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Freshwater swimming

Daule and Limonal


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'E' was woken up at 6am by a frantic phone call from her mother, who'd heard that at the rodeo in Babahoyo (a nearby town) one of the stands had collapsed, leaving about 15 dead and 60 injured. She'd forgotten that we were in Salitre and not Babahoyo.

Soberly, but also feeling relieved that the ricketty wooden stand we'd been sitting on had not also collapsed, we left Salitre between 9 and 10 am; the bus journey to Daule took half an hour or so. The first thing we did once we arrived was find an ATM and get some cash out - successfully, thank goodness. We wandered up to the riverbank next and 'E' asked a local about swimming places - he told her that a better place to swim wasn't in Daule itself but at a tiny hamlet called Limonal out in the countryside, further along the river, and we'd need to get a bus there.

Then we walked around for a while, checking out different eating places. 'E' was after a particular dish but nowhere seemed to do it, so in the end we sat down in a bakery and she had a type of sweet flaky pastry biscuit. I recognised it as a larger version of something I was given on both my flights from Madrid to Guayaquil. I still had a chocolate brownie left from the day before, so I didn't buy anything.

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I was on a hat-buying mission next so we found a shop that mostly sold car equipment but also had some hats. The owner said they were $15 each, but after a couple of minutes he accepted 2 for $25. Then we walked to the place where we'd been told we could catch a bus to Limonal.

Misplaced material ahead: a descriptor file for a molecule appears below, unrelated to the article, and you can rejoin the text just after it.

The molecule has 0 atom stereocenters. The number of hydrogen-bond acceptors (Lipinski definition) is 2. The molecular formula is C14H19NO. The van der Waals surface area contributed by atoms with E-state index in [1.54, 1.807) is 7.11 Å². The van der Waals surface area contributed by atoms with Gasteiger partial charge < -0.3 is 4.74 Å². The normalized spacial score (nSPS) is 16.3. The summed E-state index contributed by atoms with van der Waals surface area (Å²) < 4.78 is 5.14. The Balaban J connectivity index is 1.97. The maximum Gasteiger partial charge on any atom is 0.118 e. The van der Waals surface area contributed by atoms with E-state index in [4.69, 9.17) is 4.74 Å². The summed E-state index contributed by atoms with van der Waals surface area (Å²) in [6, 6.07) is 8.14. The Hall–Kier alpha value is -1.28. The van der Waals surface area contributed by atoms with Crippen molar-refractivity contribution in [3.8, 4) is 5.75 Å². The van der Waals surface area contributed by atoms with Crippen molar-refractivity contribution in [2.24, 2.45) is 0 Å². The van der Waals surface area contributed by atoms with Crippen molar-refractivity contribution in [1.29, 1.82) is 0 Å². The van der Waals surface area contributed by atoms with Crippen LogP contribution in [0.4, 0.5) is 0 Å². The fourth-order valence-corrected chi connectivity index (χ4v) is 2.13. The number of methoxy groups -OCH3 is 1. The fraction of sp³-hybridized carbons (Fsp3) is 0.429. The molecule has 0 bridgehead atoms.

The bus dropped us at a crossroads and we got a motor rickshaw to take us the rest of the way. The 'beach' was actually on the other side of the river, so a man took us over in what looked like an old wooden rowing boat that was actually powered by motor. It was 25c each.

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There were several families there. E and I took turns to swim - the water was refreshing and only took a second to get used to. The current was the strongest I've ever felt anywhere - before we got into the water I thought about swimming across and back again, but once I was actually in the river I realised it would be too dangerous to go out of my depth. The appearance of the river was quite deceptive, but if you stayed within your depth you were fine. We had a really good time; freshwater swimming in the middle of nowhere was a nice contrast to the dust and excitement and noise of the rodeo in Salitre.

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After we'd both had a swim and got changed, I had a plate of 'seco de pato' for lunch at a shack nearby that only sold that one thing. 'Seco de pato' is a type of duck stew, and like the vast majority of dishes here, is served with rice. It was lovely, just what I needed.

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A small boy paddled us back over the river. 'E' had some rice and beans at a shack by the riverbank before we carried on into Limonal. We thought we might have to get one bus to Daule and then another to Guayaquil, but as luck would have it only a minute later we saw a bus with 'Guayaquil' written on the front, so we jumped on that. It was only $1.25. The journey was pretty uneventful - more rice fields.

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Arrived back in Guayaquil mid-afternoon.

Posted by 3Traveller 06:35 Archived in Ecuador Tagged beaches ecuador ecuadorian_cuisine freshwater_swimming river_trip

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